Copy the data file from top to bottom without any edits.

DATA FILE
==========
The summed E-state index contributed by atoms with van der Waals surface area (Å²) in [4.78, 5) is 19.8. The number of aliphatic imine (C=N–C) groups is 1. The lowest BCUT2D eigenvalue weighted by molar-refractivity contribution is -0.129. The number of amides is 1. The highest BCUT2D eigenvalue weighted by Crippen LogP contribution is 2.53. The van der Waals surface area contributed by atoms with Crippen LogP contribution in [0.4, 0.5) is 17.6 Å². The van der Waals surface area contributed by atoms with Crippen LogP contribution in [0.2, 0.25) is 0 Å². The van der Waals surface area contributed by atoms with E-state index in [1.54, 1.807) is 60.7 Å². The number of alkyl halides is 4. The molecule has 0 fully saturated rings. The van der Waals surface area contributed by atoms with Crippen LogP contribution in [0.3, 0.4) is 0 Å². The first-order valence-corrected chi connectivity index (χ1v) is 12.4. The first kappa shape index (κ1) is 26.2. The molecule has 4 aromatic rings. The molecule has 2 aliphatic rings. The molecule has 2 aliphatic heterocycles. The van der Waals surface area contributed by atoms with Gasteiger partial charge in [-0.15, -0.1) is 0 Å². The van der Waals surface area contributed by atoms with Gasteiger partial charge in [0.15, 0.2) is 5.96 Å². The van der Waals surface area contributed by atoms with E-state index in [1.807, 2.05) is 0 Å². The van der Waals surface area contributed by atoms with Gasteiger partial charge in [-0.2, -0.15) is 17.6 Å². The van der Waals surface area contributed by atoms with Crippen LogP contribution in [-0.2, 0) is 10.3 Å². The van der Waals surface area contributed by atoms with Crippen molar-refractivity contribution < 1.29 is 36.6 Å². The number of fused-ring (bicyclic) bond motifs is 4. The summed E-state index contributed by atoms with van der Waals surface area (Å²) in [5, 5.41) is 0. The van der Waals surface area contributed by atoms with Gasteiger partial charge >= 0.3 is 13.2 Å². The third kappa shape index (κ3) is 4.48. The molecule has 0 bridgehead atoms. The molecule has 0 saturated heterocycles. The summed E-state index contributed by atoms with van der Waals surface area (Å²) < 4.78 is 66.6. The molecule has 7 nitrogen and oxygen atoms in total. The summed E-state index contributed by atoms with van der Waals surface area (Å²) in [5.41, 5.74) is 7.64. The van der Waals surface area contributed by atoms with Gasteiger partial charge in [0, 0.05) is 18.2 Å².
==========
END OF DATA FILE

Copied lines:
The summed E-state index contributed by atoms with van der Waals surface area (Å²) in [4.78, 5) is 19.8. The number of aliphatic imine (C=N–C) groups is 1. The lowest BCUT2D eigenvalue weighted by molar-refractivity contribution is -0.129. The number of amides is 1. The highest BCUT2D eigenvalue weighted by Crippen LogP contribution is 2.53. The van der Waals surface area contributed by atoms with Crippen LogP contribution in [0.4, 0.5) is 17.6 Å². The van der Waals surface area contributed by atoms with Crippen LogP contribution in [0.2, 0.25) is 0 Å². The van der Waals surface area contributed by atoms with E-state index in [1.54, 1.807) is 60.7 Å². The number of alkyl halides is 4. The molecule has 0 fully saturated rings. The van der Waals surface area contributed by atoms with Crippen LogP contribution in [0.3, 0.4) is 0 Å². The first-order valence-corrected chi connectivity index (χ1v) is 12.4. The first kappa shape index (κ1) is 26.2. The molecule has 4 aromatic rings. The molecule has 2 aliphatic rings. The molecule has 2 aliphatic heterocycles. The van der Waals surface area contributed by atoms with Gasteiger partial charge in [-0.15, -0.1) is 0 Å². The van der Waals surface area contributed by atoms with Gasteiger partial charge in [0.15, 0.2) is 5.96 Å². The van der Waals surface area contributed by atoms with E-state index in [1.807, 2.05) is 0 Å². The van der Waals surface area contributed by atoms with Gasteiger partial charge in [-0.2, -0.15) is 17.6 Å². The van der Waals surface area contributed by atoms with Crippen LogP contribution in [-0.2, 0) is 10.3 Å². The van der Waals surface area contributed by atoms with Crippen molar-refractivity contribution < 1.29 is 36.6 Å². The number of fused-ring (bicyclic) bond motifs is 4. The summed E-state index contributed by atoms with van der Waals surface area (Å²) in [5, 5.41) is 0. The van der Waals surface area contributed by atoms with Gasteiger partial charge >= 0.3 is 13.2 Å². The third kappa shape index (κ3) is 4.48. The molecule has 0 bridgehead atoms. The molecule has 0 saturated heterocycles. The summed E-state index contributed by atoms with van der Waals surface area (Å²) < 4.78 is 66.6. The molecule has 7 nitrogen and oxygen atoms in total. The summed E-state index contributed by atoms with van der Waals surface area (Å²) in [5.41, 5.74) is 7.64. The van der Waals surface area contributed by atoms with Gasteiger partial charge in [0, 0.05) is 18.2 Å².